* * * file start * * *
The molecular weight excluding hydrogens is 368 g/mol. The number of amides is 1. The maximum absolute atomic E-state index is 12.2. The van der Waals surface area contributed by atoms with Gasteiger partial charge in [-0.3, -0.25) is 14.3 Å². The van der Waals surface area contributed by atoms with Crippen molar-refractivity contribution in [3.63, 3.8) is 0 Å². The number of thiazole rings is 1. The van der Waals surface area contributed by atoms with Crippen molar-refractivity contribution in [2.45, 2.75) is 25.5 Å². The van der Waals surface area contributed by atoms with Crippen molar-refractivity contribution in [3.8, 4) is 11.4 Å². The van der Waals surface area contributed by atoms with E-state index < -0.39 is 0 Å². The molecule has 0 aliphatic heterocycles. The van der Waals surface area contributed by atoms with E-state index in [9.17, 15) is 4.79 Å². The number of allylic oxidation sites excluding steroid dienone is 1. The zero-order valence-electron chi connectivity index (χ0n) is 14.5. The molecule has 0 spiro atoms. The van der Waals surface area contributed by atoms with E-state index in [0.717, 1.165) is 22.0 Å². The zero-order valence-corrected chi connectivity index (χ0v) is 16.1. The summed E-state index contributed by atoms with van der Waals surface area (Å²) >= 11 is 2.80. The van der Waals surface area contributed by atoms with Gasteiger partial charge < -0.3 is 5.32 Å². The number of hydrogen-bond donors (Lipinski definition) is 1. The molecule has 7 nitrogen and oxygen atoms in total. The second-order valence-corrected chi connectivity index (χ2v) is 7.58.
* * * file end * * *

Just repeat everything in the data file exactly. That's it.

The molecular weight excluding hydrogens is 368 g/mol. The number of amides is 1. The maximum absolute atomic E-state index is 12.2. The van der Waals surface area contributed by atoms with Gasteiger partial charge in [-0.3, -0.25) is 14.3 Å². The van der Waals surface area contributed by atoms with Crippen molar-refractivity contribution in [3.63, 3.8) is 0 Å². The number of thiazole rings is 1. The van der Waals surface area contributed by atoms with Crippen molar-refractivity contribution in [2.45, 2.75) is 25.5 Å². The van der Waals surface area contributed by atoms with Crippen molar-refractivity contribution in [3.8, 4) is 11.4 Å². The van der Waals surface area contributed by atoms with E-state index < -0.39 is 0 Å². The molecule has 0 aliphatic heterocycles. The van der Waals surface area contributed by atoms with E-state index in [9.17, 15) is 4.79 Å². The number of allylic oxidation sites excluding steroid dienone is 1. The zero-order valence-electron chi connectivity index (χ0n) is 14.5. The molecule has 0 spiro atoms. The van der Waals surface area contributed by atoms with E-state index in [0.717, 1.165) is 22.0 Å². The zero-order valence-corrected chi connectivity index (χ0v) is 16.1. The summed E-state index contributed by atoms with van der Waals surface area (Å²) >= 11 is 2.80. The van der Waals surface area contributed by atoms with Gasteiger partial charge < -0.3 is 5.32 Å². The number of hydrogen-bond donors (Lipinski definition) is 1. The molecule has 7 nitrogen and oxygen atoms in total. The second-order valence-corrected chi connectivity index (χ2v) is 7.58.